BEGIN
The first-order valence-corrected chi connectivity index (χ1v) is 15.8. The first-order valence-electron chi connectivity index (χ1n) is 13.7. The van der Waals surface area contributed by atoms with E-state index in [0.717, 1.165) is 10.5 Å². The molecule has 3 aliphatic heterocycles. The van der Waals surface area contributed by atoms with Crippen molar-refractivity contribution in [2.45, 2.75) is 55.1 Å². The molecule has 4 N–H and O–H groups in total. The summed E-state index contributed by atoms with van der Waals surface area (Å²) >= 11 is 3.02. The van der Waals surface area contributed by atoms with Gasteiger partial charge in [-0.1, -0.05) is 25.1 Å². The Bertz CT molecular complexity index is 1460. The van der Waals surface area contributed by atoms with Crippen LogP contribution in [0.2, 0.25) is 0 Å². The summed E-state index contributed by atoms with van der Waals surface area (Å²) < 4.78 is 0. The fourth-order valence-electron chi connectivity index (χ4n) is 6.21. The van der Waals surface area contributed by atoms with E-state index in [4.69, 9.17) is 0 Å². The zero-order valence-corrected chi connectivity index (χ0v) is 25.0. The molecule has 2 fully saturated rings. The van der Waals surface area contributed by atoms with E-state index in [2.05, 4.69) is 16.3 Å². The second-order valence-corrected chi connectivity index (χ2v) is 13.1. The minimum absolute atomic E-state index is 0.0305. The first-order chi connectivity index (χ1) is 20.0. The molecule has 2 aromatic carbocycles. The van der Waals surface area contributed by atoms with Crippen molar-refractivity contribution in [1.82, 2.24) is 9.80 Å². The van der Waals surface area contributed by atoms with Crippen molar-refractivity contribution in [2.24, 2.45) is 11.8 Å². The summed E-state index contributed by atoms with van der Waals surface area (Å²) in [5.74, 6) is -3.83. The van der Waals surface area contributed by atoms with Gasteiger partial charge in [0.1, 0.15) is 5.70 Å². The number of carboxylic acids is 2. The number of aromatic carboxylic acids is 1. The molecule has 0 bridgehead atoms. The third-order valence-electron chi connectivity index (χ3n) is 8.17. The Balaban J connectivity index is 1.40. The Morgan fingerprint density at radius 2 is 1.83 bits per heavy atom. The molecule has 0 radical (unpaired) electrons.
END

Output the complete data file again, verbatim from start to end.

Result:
The first-order valence-corrected chi connectivity index (χ1v) is 15.8. The first-order valence-electron chi connectivity index (χ1n) is 13.7. The van der Waals surface area contributed by atoms with E-state index in [0.717, 1.165) is 10.5 Å². The molecule has 3 aliphatic heterocycles. The van der Waals surface area contributed by atoms with Crippen molar-refractivity contribution in [2.45, 2.75) is 55.1 Å². The molecule has 4 N–H and O–H groups in total. The summed E-state index contributed by atoms with van der Waals surface area (Å²) >= 11 is 3.02. The van der Waals surface area contributed by atoms with Gasteiger partial charge in [-0.1, -0.05) is 25.1 Å². The Bertz CT molecular complexity index is 1460. The van der Waals surface area contributed by atoms with Crippen LogP contribution in [0.2, 0.25) is 0 Å². The summed E-state index contributed by atoms with van der Waals surface area (Å²) < 4.78 is 0. The fourth-order valence-electron chi connectivity index (χ4n) is 6.21. The van der Waals surface area contributed by atoms with E-state index in [4.69, 9.17) is 0 Å². The zero-order valence-corrected chi connectivity index (χ0v) is 25.0. The molecule has 2 fully saturated rings. The van der Waals surface area contributed by atoms with E-state index in [2.05, 4.69) is 16.3 Å². The second-order valence-corrected chi connectivity index (χ2v) is 13.1. The minimum absolute atomic E-state index is 0.0305. The first-order chi connectivity index (χ1) is 20.0. The molecule has 2 aromatic carbocycles. The van der Waals surface area contributed by atoms with Crippen molar-refractivity contribution in [1.82, 2.24) is 9.80 Å². The van der Waals surface area contributed by atoms with Crippen molar-refractivity contribution in [2.24, 2.45) is 11.8 Å². The summed E-state index contributed by atoms with van der Waals surface area (Å²) in [5.74, 6) is -3.83. The van der Waals surface area contributed by atoms with Gasteiger partial charge in [0.1, 0.15) is 5.70 Å². The number of carboxylic acids is 2. The number of aromatic carboxylic acids is 1. The molecule has 0 bridgehead atoms. The third-order valence-electron chi connectivity index (χ3n) is 8.17. The Balaban J connectivity index is 1.40. The Morgan fingerprint density at radius 2 is 1.83 bits per heavy atom. The molecule has 0 radical (unpaired) electrons.